Hong Kong golfer Tiffany Chan ‘back meditating’ and ready for last chance to retain LPGA card
Life on the tour is harder than expected for Hong Kong star, but she is confident of keeping her place among the world’s elite
The 25-year-old, back home in Hong Kong training, is gearing up for the LPGA Q-Series at Pinehurst Resort in North Carolina.
Chan, who is ranked 140th on the tour with US$34,500 in prize money, will be one of 108 golfers vying to finish 45th or better for one of the final remaining 2019 LPGA Tour cards, playing 144 holes over two weeks (October 22-25 & October 31-November 3).
She finished second at last year’s Q-Series to 19-year-old Japanese Nasa Hataoka (ranked sixth with US$1.09 million), and said she liked her chances going into this year’s tournament. “Last year I came second, so this year I want to win it.”
Chan said her rookie season had been filled with “ups and downs” and the LPGA lifestyle had been “harder than expected”.
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In an interview with the South China Morning Post in December of 2017, Chan said she hoped to finish 2018 in the top 50.
“I did well in the last few tournaments though,” she said, “so I feel pretty good going into the Q-Series and moving forward. Hopefully I can get my card and look forward to next year.”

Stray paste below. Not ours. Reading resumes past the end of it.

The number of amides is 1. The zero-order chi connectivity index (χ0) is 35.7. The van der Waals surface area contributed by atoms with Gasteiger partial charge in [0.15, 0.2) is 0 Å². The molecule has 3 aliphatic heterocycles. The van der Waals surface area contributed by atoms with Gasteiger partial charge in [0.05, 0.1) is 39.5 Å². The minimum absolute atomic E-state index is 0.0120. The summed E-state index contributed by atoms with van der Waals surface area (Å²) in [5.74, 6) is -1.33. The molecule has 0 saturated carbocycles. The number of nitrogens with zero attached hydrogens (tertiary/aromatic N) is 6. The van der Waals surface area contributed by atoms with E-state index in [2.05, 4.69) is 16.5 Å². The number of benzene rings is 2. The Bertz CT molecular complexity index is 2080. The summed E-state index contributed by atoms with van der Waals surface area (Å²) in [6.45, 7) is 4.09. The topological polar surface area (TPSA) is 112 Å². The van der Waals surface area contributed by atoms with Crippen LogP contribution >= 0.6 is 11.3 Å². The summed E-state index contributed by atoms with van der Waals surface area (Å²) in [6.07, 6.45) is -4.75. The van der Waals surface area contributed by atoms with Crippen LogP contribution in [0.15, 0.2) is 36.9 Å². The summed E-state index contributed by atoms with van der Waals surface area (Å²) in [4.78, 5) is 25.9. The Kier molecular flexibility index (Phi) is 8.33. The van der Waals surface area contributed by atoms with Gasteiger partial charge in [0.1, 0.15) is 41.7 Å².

Chan finished tied for 52nd at the Cambia Portland Classic in August, and tied for 41st in the CP Women’s Open, also in August in Regina, Saskatchewan. Before that, she missed seven consecutive cuts from May to August.
She said during this time she got away from her usual routine, and stopped doing the one thing that has helped her mental game immensely while on tour.
“I stopped meditating. I started to get really worried about missing cuts and my mental side was not where it was supposed to be,” she said.
Chan said she was back meditating, usually before she goes to bed, and also making sure her routine is organised. She said the constant travelling during her rookie season may have caught up with her.
“You have to play every tournament so it’s a lot of golf,” said Chan, who has competed in 19 tournaments this season.
“Each week it feels like the same routine. You travel on Sunday, you have to rent a car and drive, and get into a hotel and get set up by Monday. It’s a lot of work. And when you’re not playing well it’s definitely not something you want to do every week and deal with.”
Chan’s best finish this year was at the CP Women’s Open and one area where she has shone is in driving accuracy, being ranked 33rd.
She said getting off the tee and onto the fairway was not a problem, it is after that where she has trouble. “I’ve been really happy with my driving this year. I’ve been hitting a lot of fairways, but it’s my approach shots that need the most work. That is where I’ve been struggling, getting onto greens.”
Playing on the tour also means Chan is lining up against a lot of stars she grew up watching on TV. She said she already felt like friends with most of the players, as they have all been very welcoming to her as a newcomer.
“That part has been awesome. That has been one of the happiest parts, getting to meet people like [two-time major winner] Cristie Kerr, and just spending time with them on and off the course.”
Chan, who attended Daytona State College, said she was thinking about finding a permanent place to live in Florida. But first, she needs to zero in on North Carolina and secure her card for next year.
“The only thing I need to focus on is the mental side,” she said when asked what she needs to do to win the Q-Series. “Everything else is good, that is my only focus right now.”